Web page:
The National Association of State Directors of Pupil Transportation Services (NASDPTS) held its annual conference in Washington, D.C., for the first time from Oct. 13 to 17. Hot topics included electric buses, illegal bus passing, and safety recommendations on fire suppression systems, seat belts, and evacuation training.
Federal officials join pupil transporters in the nation’s capital to discuss fitness testing, fire suppression, seat belts, and other recommendations based on recent crashes, and share resources.
The federal agency’s clearinghouse will contain records of violations of FMCSA’s drug and alcohol testing program by commercial drivers, including school bus drivers.
The association voices support for FMCSA extending the compliance date on entry-level driver training certification and suggests including other provisions in the delay.
The federal agency announces plans to delay certain Entry Level Driver Training rule provisions and bans drivers convicted of human trafficking from operating a commercial vehicle.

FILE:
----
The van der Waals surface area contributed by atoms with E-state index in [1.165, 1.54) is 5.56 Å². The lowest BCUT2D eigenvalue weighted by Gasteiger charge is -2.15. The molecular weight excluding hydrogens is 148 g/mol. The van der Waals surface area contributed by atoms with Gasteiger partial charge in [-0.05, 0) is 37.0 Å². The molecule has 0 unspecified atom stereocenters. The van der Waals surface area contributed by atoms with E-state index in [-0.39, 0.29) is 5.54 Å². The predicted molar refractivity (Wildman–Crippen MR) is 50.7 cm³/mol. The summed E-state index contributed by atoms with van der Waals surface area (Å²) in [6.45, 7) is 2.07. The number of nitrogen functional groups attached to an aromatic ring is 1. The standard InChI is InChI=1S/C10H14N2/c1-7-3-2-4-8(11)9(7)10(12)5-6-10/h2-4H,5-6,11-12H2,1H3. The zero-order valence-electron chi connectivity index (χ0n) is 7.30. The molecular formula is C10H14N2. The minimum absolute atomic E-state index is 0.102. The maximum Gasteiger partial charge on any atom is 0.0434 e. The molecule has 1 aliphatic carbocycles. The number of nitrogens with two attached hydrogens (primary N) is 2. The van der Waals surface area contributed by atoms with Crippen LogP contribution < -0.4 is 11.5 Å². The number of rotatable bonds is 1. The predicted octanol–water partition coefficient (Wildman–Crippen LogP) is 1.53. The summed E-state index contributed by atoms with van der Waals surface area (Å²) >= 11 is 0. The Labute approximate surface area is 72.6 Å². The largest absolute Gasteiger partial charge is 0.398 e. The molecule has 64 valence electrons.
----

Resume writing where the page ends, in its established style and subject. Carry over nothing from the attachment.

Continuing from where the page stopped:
The Moving Ahead for Progress in the 21st Century Act includes new transportation regulations that will soon impact training requirements for school bus drivers, with a compliance deadline of Feb. 7, 2020. Here, School Bus Safety Co. shares responses to common questions.
The FMCSA amends Entry-Level Driver Training regulations to no longer require Class B CDL holders who want to upgrade to a Class A CDL to get the same training as individuals who have never held a CDL.
“Miranda’s Law,” a proposed federal bill, would require automatic notifications of driver violations to school districts and school bus companies within 24 hours.
Transportation company chairman Dale Krapf testifies before the House Transportation and Infrastructure Committee’s Highways and Transit Subcommittee on the FAST Act and on BUSREGS-21.
NSTA's executive director shares developments that illustrate the association's role as an industry voice and key resource for private school transportation.
Raymond Martinez is cleared by the Senate to lead FMCSA. The National School Transportation Association says it looks forward to working with him.
Senate Bill 44 would require public school bus owners to comply with certain federal inspection standards. A school board worries it might lead to roadside checks and stops at weigh stations.
FMCSA had requested comment about raising minimum insurance requirements for commercial operators. The National School Transportation Association praises the withdrawal of the proposal.